<$BlogRSDUrl$>

Friday, April 08, 2005

Our Neighbors to the South 

Courtesy of our distinguished colleague Eli at Left I on the News: The Bush administration's complicity in the failed coup against Hugo Chavez of Venezuela.

And, from Al Giordano of NarcoNews (via James Wolcott): The Bush administration's complicity in the upcoming"soft coup" against Mexican presidential candidate Andrés Manuel López Obrador:
Unable to play and win by the rules of democracy – a word that supposedly means that the people decide their destiny – Fox and the PRI (urged on from Washington from the very day that Condoleeza Rice, in January, took the helm of the State Department) are likely to win a battle today – a vote in Congress – to declare López Obrador guilty until proven innocent and rob from the Mexican people the right to vote for him – he now towers 20 points, at 44-percent in the polls, over his nearest rivals – to be their president next year.

And that – as a 12-percent crash in recent days of the Mexican stock market presages – will set in motion a political war dance with steps already planned by Mexico City’s activist (and strategist) governor. López Obrador is ready to go to jail and lead the fight from there. And much of Mexico is declaring its will to, if need be, join him behind bars by launching what would be the country’s first-ever campaign of nonviolent civil disobedience.

Mexico has never experienced such a phenomenon. All revolts here have historically been at the point of a rifle and a machete sword. But as Mexican journalist Carlos Ramírez – a staunch opponent of López Obrador – reported today, you can see in the words and phrases used in recent days by the Mexico City governor that he has been reading the rev. Martin Luther King’s “Letter from Birmingham Jail.” Likewise penned in the month of April (of 1963), King’s immortal essay is now the action manual for what will shake the rafters of history if Congress proceeds as expected today in what Zapatista Subcomandante Marcos (the 800-pound guerrilla looming over all these proceedings) has termed “a soft coup d’etat” . . . .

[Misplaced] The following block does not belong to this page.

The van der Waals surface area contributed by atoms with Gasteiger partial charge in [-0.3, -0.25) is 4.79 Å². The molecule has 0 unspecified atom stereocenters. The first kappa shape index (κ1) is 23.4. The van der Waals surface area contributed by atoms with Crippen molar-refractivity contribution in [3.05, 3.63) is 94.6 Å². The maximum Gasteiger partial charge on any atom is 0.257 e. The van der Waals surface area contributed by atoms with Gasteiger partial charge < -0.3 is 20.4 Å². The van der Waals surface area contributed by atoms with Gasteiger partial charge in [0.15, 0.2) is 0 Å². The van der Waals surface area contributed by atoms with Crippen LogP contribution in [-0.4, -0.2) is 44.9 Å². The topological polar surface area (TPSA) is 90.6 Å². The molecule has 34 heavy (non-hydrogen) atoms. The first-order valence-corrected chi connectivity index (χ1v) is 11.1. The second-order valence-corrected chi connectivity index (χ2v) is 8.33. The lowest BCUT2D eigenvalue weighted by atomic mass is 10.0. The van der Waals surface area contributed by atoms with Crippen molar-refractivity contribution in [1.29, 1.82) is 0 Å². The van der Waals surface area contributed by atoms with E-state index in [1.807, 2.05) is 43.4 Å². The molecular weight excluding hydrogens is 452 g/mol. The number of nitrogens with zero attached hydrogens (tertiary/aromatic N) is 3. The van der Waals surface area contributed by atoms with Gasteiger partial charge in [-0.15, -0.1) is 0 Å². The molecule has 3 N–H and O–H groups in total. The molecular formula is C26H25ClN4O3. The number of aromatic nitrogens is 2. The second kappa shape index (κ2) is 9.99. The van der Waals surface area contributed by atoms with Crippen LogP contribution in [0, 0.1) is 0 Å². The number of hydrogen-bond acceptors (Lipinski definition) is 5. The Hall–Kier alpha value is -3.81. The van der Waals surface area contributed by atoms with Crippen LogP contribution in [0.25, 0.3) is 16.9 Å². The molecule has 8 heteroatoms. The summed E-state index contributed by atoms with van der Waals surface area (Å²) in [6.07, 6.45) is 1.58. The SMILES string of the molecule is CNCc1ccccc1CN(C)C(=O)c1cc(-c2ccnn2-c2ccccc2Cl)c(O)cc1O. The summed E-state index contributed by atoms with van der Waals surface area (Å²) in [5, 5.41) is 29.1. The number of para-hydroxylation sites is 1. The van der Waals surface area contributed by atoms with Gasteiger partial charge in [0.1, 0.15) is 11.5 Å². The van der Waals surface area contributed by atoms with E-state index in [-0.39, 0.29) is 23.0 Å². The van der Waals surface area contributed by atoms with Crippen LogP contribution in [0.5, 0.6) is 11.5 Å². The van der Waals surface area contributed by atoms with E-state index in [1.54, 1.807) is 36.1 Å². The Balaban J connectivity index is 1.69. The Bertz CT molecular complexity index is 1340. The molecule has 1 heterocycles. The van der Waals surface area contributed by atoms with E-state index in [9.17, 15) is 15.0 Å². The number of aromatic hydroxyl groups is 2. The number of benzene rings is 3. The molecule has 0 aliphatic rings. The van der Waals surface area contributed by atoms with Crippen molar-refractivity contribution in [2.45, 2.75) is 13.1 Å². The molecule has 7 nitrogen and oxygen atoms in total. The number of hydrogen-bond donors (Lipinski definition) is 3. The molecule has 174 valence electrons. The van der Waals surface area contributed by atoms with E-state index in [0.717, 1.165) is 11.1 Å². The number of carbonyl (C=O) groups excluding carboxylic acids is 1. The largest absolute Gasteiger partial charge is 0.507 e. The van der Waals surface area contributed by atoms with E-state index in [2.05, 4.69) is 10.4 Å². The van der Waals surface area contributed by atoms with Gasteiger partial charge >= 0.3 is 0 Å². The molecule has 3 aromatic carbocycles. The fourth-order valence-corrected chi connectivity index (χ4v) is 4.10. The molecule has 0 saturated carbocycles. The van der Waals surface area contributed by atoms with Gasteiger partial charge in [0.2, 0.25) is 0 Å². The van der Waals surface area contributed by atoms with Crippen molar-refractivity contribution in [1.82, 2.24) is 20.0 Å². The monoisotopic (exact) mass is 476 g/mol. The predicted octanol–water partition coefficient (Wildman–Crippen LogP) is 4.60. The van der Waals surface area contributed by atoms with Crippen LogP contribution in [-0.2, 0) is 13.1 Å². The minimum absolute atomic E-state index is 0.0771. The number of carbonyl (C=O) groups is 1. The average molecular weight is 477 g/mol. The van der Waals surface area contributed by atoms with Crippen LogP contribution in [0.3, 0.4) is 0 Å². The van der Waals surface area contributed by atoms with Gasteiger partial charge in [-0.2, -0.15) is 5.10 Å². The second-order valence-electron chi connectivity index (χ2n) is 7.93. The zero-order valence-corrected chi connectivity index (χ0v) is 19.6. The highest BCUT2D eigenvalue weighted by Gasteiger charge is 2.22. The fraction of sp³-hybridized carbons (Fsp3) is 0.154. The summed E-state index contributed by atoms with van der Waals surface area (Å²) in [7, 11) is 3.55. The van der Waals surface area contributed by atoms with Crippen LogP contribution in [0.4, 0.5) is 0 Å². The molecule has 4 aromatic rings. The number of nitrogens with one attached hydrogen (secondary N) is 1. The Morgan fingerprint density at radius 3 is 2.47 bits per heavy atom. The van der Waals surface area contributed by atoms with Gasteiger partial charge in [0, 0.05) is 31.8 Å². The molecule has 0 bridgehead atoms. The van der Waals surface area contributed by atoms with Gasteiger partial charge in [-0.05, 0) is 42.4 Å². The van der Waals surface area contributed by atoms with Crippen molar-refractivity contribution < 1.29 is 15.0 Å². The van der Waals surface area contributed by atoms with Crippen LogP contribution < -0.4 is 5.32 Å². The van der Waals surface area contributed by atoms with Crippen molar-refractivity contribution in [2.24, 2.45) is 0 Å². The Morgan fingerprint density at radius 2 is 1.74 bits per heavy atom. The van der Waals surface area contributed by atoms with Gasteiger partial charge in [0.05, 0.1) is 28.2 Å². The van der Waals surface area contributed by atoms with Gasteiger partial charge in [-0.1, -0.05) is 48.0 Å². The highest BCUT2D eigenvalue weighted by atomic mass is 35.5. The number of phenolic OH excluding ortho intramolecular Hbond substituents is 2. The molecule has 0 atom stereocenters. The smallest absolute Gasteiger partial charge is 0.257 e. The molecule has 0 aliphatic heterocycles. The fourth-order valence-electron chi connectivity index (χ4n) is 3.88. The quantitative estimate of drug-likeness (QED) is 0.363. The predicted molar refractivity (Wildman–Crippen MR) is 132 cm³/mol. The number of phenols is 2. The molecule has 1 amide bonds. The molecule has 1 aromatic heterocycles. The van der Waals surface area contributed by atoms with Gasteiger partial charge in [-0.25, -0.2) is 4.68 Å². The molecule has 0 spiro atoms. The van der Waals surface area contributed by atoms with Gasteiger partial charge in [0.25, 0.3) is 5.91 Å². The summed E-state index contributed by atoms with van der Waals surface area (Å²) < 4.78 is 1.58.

If [Mexico's] Congress proceeds today with an act as barbaric and dictatorial as removing the top presidential candidate from the race because his city government built an access road to a hospital and with the pretext that the eminent domain proceedings on a small piece of land have been disputed, then 86 years of dormant tension from the date of Zapata’s assassination and the corresponding noncompliance with the Mexican revolution of 1910 will come roaring to the surface of the national body politic. Just as civil rights in the United States took a century from the abolition of slavery to come of age, the end of Mexican dictatorship continues to be an equally long struggle. And even his opponents will have to thank López Obrador for leading an uprising under the banner – for the first time in Mexican history – of nonviolence.

| | Technorati Links | to Del.icio.us